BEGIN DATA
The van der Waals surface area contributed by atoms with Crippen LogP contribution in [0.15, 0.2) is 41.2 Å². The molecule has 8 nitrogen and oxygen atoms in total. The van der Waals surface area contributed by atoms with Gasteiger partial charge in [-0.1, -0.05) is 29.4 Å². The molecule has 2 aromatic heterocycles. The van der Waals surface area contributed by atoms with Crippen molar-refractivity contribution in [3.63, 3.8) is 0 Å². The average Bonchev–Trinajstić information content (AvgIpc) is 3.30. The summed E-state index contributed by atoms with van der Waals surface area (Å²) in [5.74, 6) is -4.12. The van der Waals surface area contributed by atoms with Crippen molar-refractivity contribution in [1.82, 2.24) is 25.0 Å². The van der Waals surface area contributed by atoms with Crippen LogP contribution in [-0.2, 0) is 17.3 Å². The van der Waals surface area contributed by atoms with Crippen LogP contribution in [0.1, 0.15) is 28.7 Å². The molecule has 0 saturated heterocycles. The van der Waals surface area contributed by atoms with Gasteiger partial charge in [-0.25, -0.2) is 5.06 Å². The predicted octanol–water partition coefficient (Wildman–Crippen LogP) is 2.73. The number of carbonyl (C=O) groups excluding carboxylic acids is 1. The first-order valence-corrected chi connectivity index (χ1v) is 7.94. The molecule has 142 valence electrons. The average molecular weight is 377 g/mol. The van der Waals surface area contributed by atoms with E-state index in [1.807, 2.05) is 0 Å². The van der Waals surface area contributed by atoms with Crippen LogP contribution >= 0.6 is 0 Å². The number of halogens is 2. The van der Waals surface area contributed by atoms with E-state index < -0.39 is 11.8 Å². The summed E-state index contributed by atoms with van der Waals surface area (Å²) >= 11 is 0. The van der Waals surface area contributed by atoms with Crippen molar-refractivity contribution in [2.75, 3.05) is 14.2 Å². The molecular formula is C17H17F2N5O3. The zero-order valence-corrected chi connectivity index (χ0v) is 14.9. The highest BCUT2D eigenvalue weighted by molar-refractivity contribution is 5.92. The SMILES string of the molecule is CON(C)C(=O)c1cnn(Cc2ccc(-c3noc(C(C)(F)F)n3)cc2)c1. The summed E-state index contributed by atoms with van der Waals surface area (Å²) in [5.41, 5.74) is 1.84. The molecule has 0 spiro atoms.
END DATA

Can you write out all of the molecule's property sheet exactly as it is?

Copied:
The van der Waals surface area contributed by atoms with Crippen LogP contribution in [0.15, 0.2) is 41.2 Å². The molecule has 8 nitrogen and oxygen atoms in total. The van der Waals surface area contributed by atoms with Gasteiger partial charge in [-0.1, -0.05) is 29.4 Å². The molecule has 2 aromatic heterocycles. The van der Waals surface area contributed by atoms with Crippen molar-refractivity contribution in [3.63, 3.8) is 0 Å². The average Bonchev–Trinajstić information content (AvgIpc) is 3.30. The summed E-state index contributed by atoms with van der Waals surface area (Å²) in [5.74, 6) is -4.12. The van der Waals surface area contributed by atoms with Crippen molar-refractivity contribution in [1.82, 2.24) is 25.0 Å². The van der Waals surface area contributed by atoms with Crippen LogP contribution in [-0.2, 0) is 17.3 Å². The van der Waals surface area contributed by atoms with Crippen LogP contribution in [0.1, 0.15) is 28.7 Å². The molecule has 0 saturated heterocycles. The van der Waals surface area contributed by atoms with Gasteiger partial charge in [-0.25, -0.2) is 5.06 Å². The predicted octanol–water partition coefficient (Wildman–Crippen LogP) is 2.73. The number of carbonyl (C=O) groups excluding carboxylic acids is 1. The first-order valence-corrected chi connectivity index (χ1v) is 7.94. The molecule has 142 valence electrons. The average molecular weight is 377 g/mol. The van der Waals surface area contributed by atoms with E-state index in [1.807, 2.05) is 0 Å². The van der Waals surface area contributed by atoms with Crippen LogP contribution >= 0.6 is 0 Å². The number of halogens is 2. The van der Waals surface area contributed by atoms with E-state index < -0.39 is 11.8 Å². The summed E-state index contributed by atoms with van der Waals surface area (Å²) >= 11 is 0. The van der Waals surface area contributed by atoms with Crippen molar-refractivity contribution in [2.75, 3.05) is 14.2 Å². The molecular formula is C17H17F2N5O3. The zero-order valence-corrected chi connectivity index (χ0v) is 14.9. The highest BCUT2D eigenvalue weighted by molar-refractivity contribution is 5.92. The SMILES string of the molecule is CON(C)C(=O)c1cnn(Cc2ccc(-c3noc(C(C)(F)F)n3)cc2)c1. The summed E-state index contributed by atoms with van der Waals surface area (Å²) in [5.41, 5.74) is 1.84. The molecule has 0 spiro atoms.